Pronounced: sub-a-RACK-noid HEM-o-ridge
Subarachnoid hemorrhage is a type of stroke]]> that occurs when a blood vessel ruptures and blood quickly fills the area immediately surrounding the brain and spinal cord called the subarachnoid space. This space contains the cerebrospinal fluid, which cushions and bathes the brain and spinal cord. This life-threatening condition, which requires emergency medical care, may increase the pressure around the brain and can interfere with its function.
Subarachnoid hemorrhage occurs in about 30,000 Americans each year and is most common in people between the ages of 35-65. It is usually caused by:
The following factors increase your chances of developing subarachnoid hemorrhage. If you know you have any of these risk factors, tell your doctor:
- Disorders associated with weakened blood vessels, including polycystic kidney disease]]> , fibromuscular dysplasia, or connective tissue disorders
- Past history of aneurysms
- High blood pressure increases the risk of aneurysm rupture
- Moderate to heavy ]]>alcohol consumption]]>
- Estrogen deficiency
If you experience any of these symptoms do not assume it is due to subarachnoid hemorrhage. These symptoms may be caused by other, less serious health conditions. If you experience any one of them, however, get medical care right away.
- A very sudden, excruciating headache]]> (frequently described as the "worst headache of my life”)
- Brief loss of consciousness
- Weakness on one side of your body
- Unexplained numbness or tingling
- Slurred speech or other speech disturbance
- Visions problems, such as double vision, blind spots, or temporary vision loss on one side
- Stiff neck or shoulder pain
Your doctor will ask about your symptoms and medical history, and perform a physical exam.
Tests may include the following:
- CT scan of the head]]>—a type of x-ray that uses a computer to make pictures of structures inside the head
- ]]>Lumbar puncture (spinal tap)]]>—a procedure to determine if there is blood in the cerebrospinal fluid
- ]]>Angiogram]]>—a type of x-ray; images of the blood vessels of the brain are taken after dye is injected in the bloodstream
Subarachnoid hemorrhage is a serious condition requiring initial treatment in the intensive care unit. Despite treatment, approximately 25%-30% of patients with this condition die.
The aim of treatment is to stop the bleeding, limit damage to the brain, and reduce the risk of recurrence. If bleeding results from a cerebral aneurysm, a surgeon will usually attempt to stop it using various techniques. Patients receive medications to insure proper blood flow to the rest of the brain and must remain at absolute bed rest to prevent additional bleeding. Once the situation is stabilized, patients undertake a vigorous rehabilitation program.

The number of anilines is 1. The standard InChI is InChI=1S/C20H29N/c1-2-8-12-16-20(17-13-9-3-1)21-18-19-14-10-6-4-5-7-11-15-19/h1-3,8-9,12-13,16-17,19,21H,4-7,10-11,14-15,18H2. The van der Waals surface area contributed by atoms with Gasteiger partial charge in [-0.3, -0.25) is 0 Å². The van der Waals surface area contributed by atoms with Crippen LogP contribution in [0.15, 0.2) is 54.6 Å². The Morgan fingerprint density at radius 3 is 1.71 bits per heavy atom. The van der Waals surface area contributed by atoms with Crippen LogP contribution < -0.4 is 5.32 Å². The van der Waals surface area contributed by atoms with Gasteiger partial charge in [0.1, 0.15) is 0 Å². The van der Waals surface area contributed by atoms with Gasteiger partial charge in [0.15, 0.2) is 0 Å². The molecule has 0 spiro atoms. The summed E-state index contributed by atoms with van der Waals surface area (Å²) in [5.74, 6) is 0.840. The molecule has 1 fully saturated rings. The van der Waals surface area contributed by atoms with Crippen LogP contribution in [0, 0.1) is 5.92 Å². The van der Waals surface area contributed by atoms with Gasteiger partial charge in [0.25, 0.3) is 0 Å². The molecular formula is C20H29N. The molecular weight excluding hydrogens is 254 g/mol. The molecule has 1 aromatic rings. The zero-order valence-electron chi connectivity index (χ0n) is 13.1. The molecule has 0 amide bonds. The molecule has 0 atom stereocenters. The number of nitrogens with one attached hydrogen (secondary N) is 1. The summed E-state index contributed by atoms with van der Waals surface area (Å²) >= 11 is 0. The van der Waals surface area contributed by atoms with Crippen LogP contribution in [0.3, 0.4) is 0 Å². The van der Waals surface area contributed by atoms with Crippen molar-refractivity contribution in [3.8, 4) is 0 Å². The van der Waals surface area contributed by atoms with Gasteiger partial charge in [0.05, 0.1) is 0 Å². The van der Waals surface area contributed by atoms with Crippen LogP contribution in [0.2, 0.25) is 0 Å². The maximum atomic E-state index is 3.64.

If you are diagnosed with a subarachnoid hemorrhage, follow your doctor's instructions.
Aneurysms present since birth cannot be prevented. Since they are so rare, doctors do not recommend screening for them. However, not smoking and controlling blood pressure can theoretically reduce the risk of a rupture if an aneurysm exists. If an unruptured aneurysm is discovered by chance in a young individual, it will usually be removed surgically if possible.
The consistent use of seatbelts and motorcycle helmets can reduce the risk of subarachnoid hemorrhage from head trauma]]> .
The Brain Aneurysm Foundation
National Stroke Association
Brain Injury Association of Alberta
Heart and Stroke Foundation of Canada
Feigin, V, Parag, V, Lawes, CM, et al. Smoking and elevated blood pressure are the most important risk factors for subarachnoid hemorrhage in the Asia-pacific region: an overview of 26 cohorts involving 306,620 participants. Stroke 2005; 36:1360.
Ingall, T, Asplund, K, Mahonen, M, Bonita, R. A multinational comparison of subarachnoid hemorrhage epidemiology in the WHO MONICA stroke study. Stroke 2000; 31:1054.
Mayberg MR, Batjer HH, Dacey R, et al. Guidelines for the management of aneurysmal subarachnoid hemorrhage. A statement for healthcare professionals from a special writing group of the Stroke Council, American Heart Association. Stroke 2009;40:994.
University of Michigan Health System website. Available at: http://www.med.umich.edu/1libr/aha/umbrain16.htm . Accessed February 12, 2008 .
US Library of Medicine website. Available at: http://www.nlm.nih.gov/medlineplus/ency/article/000701.htm. Accessed February 12, 2008.
Last reviewed March 2009 by ]]>Rosalyn Carson-DeWitt, MD]]>
Please be aware that this information is provided to supplement the care provided by your physician. It is neither intended nor implied to be a substitute for professional medical advice. CALL YOUR HEALTHCARE PROVIDER IMMEDIATELY IF YOU THINK YOU MAY HAVE A MEDICAL EMERGENCY. Always seek the advice of your physician or other qualified health provider prior to starting any new treatment or with any questions you may have regarding a medical condition.
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